Deletions occur when a specific chromosome loses its segment and is then termed to irreparable even with the enzymes. These deletions are of two types i. e. terminal deletions or interstitial deletions. Terminal deletions are the ones in which one end of a chromosome loses its segment whereas the interstitial deletions are the ones in which the chromosome loses its segment from the middlemost portion. This usually causes partial monosomy to occur in the chromosomes and can lead to many disease conditions. Some of the conditions which result because of deletions are DiGeorge Syndrome, Angelman Syndrome, and Prader-Willi Syndrome. If the deletion of a gene that maps to chromosome 22q11 occurs DiGeorge Syndrome will possibly occur.
(Epstein 2001). The gene which is mutated in this syndrome is responsible for transcription factors of the T-family which help in the development of the branchial arch and the great vessels. Patients suffering from the syndrome have undeveloped third and fourth pharyngeal pouches. The fourth pharyngeal pouch forms the thymus and because of this thymus is not formed in these patients which leads to a T-cell deficiency.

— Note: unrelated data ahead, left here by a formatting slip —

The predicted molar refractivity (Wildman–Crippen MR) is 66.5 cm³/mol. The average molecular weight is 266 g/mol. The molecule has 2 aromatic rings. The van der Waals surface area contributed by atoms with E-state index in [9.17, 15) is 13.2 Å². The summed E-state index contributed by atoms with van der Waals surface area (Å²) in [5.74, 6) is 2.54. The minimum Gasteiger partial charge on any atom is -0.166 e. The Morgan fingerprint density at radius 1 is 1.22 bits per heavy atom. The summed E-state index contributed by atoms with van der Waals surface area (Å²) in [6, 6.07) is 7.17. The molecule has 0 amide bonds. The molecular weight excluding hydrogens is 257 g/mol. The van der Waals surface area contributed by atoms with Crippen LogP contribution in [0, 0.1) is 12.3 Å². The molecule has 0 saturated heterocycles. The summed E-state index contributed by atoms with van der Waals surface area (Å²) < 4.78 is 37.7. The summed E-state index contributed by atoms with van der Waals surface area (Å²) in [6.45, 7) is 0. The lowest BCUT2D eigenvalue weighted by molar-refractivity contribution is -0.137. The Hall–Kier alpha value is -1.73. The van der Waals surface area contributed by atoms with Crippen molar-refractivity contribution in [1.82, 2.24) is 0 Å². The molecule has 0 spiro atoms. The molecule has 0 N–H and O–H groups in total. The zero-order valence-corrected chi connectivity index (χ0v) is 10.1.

Thus these patients have a poor defense against various bacterias and fungal infections. Angelman Syndrome is believed to be caused by an interstitial deletion of a band in the long arm of chromosome 15. The patients would inherit this chromosomal defect from their mothers because of which they would suffer from mental retardation and cat-like laughter. (Smith & Laan 2003). It is necessary that this defect is inherited from the maternal gene as if it is from the paternal side Prader-Willi Syndrome may occur. The children with Angelman Syndrome show poor motor development alongside with the mental retardation.
Prader-Willi Syndrome, on the other hand, is caused by a deletion of a gene on the paternal side. This deletion is again on the same band of chromosome 15 in the paternal genes. Patients suffering from Prader-Willi Syndrome show signs of mental retardation, lack of growth, hypotonia, hypogonadism, and obesity (Nicholls & Knepper 2001).
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